There are some new and innovative ideas that some other cities are trying on their websites that are bringing the citizens into the budget process to get their opinions on what is most important to them on where the City should spend their money. I am looking forward to exploring these ideas and find out how well they are working to see if they will be useful for citizen to better engage the City.
Engaging citizens in the decision-making process is one of the key functions that an elected official provides. In Ward 3, besides the City committee meetings and City Council meetings (currently there are two committee meetings and one city council meeting held each month), another option for hearing citizen concerns is through our quarterly citizen meetings. These are held the third Thursday evening in January, April, July, and October, and serve as a platform for giving constituents updates on city issues in a more informal setting, while listening to concerns and hearing suggestions or ideas for community improvements. These ward meetings are advertised on both the City’s website and my website (http://www.debbiekring.com). I encourage community members to attend these forums.
In addition, I post information such as street project updates on my website and encourage citizens to contact me with any other information they would like to see me add to my website. I also have a 24-hour turnaround process, whereby my constituents can call, e-mail, or use any other means of communication with a concern/problem, and I will follow up the same day.
I attend most community events, have a presence at city hall, and am accessible through numerous venues, including: in person, by phone, on Facebook, and at public meetings, to name a few.
I have a vested interest in serving the citizens of Ward 3 in Mission, as I believe in neighborhoods, community involvement, and citizen participation at all levels. Having served on the City Council for 15 years, I believe my understanding of complex city issues, coupled with my experience in seeking positive outcomes to those issues, is a benefit to my constituents.
Citizen engagement and citizen involvement!; a very key issue in the success of any organization/city. Mission has many opportunities to engage and get our residents involved. Take for example the East Gateway planning, the City’s form based code, Mission’s new swimming pool, rental inspections – all of these issues were put before the people by way of a task force or public committees. Mission holds meetings (i.e. committee, work sessions, council) every Wednesday night, which are open to the public with a special designated “Public Comments” on the City Council agenda. We hold quarterly morning updates, our staff compiles a weekly update, which is available to the public, and our web site is being updated as we speak.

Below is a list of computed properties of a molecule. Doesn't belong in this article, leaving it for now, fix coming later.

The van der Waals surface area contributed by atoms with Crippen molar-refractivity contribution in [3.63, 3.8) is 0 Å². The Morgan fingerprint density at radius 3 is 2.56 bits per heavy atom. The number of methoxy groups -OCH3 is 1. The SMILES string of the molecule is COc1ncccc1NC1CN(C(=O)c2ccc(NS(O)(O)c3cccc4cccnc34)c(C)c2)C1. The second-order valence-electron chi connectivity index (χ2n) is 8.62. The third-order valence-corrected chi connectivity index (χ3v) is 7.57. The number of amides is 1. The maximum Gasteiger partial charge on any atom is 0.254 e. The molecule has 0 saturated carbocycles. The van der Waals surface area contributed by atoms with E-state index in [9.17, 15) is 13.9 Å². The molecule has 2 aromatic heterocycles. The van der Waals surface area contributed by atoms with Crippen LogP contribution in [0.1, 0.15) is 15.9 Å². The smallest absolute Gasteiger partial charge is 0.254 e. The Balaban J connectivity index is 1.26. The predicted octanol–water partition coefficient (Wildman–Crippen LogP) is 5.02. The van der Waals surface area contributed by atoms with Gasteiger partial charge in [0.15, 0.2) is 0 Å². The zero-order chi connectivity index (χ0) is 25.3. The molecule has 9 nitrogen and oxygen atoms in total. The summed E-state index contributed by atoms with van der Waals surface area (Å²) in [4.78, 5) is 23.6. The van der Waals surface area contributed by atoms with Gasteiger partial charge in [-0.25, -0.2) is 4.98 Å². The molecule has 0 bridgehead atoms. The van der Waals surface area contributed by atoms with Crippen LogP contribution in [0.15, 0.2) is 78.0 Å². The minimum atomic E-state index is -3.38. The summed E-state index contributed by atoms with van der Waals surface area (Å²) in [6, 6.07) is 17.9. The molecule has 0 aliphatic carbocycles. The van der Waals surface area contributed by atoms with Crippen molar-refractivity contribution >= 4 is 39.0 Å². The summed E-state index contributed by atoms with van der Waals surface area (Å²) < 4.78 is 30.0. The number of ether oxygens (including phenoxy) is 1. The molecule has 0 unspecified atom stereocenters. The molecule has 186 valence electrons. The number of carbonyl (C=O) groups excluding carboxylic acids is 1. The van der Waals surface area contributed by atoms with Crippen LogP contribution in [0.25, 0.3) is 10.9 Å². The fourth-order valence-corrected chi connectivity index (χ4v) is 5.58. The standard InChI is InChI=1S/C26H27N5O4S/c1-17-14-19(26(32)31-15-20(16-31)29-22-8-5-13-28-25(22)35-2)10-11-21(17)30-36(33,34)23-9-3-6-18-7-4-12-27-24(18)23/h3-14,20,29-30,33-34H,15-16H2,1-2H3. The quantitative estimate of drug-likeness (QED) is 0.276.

How do we ensure more participation – I wish I had the answer. One of my pet peeves is when I receive a call from a resident telling me about an issue that is not even close to what is actually happening, and yet they have not bothered to attend a meeting but are listening to the negative outputs. We give our residents the opportunities; few act on them. So, I am saying – if you want to get involved, call me! If you want the answers to questions, call me! I do not just represent Ward 4, I represent the City of Mission. If you have ideas, give me a call – we need to keep implementing new ways to make Mission the best city we can. If I don’t have the answers, I will get them for you.
I chair the Mission Convention and Visitors Bureau, which is responsible for the many events that take place in Mission. We are always looking for volunteers to help with our events, take a Thanksgiving meal to a family, wrap gifts at Christmas – great ways to get involved. Other City committees need volunteers as in cleaning our creeks, picking up trash, painting houses – another very worthwhile involvement. So, we have the opportunities – let me know how you would like to be involved. Want to serve on the next task force or be appointed to a city board? Please let us know. My e-mail is firstname.lastname@example.org or you can call me at 913-671-8564.
The more citizen involvement, the less likelihood for mistakes. Had more citizens been involved and privy to the deals being made perhaps the infrastructure “improvements” related to East Gateway would have been postponed until the developer was financially solvent.
While the timing of the public improvements (stormwater) at the Gateway site can be frustrating for us, we should remember that permits for grading, construction, etc. could never have been issued until the improvements were completed to take the property out of the 100-year flood-plain.
Addressing the flood plain may be a good thing but not seven years before the first (and last since last summer) shovel of dirt has been turned.
Keeping citizens informed, in my opinion, is vital. I’ve been trying to do this via the SaveMission.net website for the last four years. This administration has (at times) worked against me and tried to shut down lines of communication. That’s not acceptable.
In 2010, all the incumbents in Mission ran unopposed. I don’t believe that was due to people being thrilled with the state of our city, but more to a climate of apathy. We can’t let that happen again. Not getting involved and not taking action has cost us deeply— and not just financially.
Our goal should be getting new faces and new ideas on our commissions and committees. For the last twelve years, Mission’s citizens and business owners have sadly become accustomed to being treated with disdain and disrespect. I believe once we take back ownership and responsibility for our city that will change. Once the citizens of Mission become accustomed to their voices being heard and respected, it will really change. And once they start to see positive results, actual progress that they themselves have contributed to, there will be no stopping them!
Tomorrow we will publish candidates’ answers to our second question:
What issues do you believe will have the most effect on your ward in the next four years and how would you address them?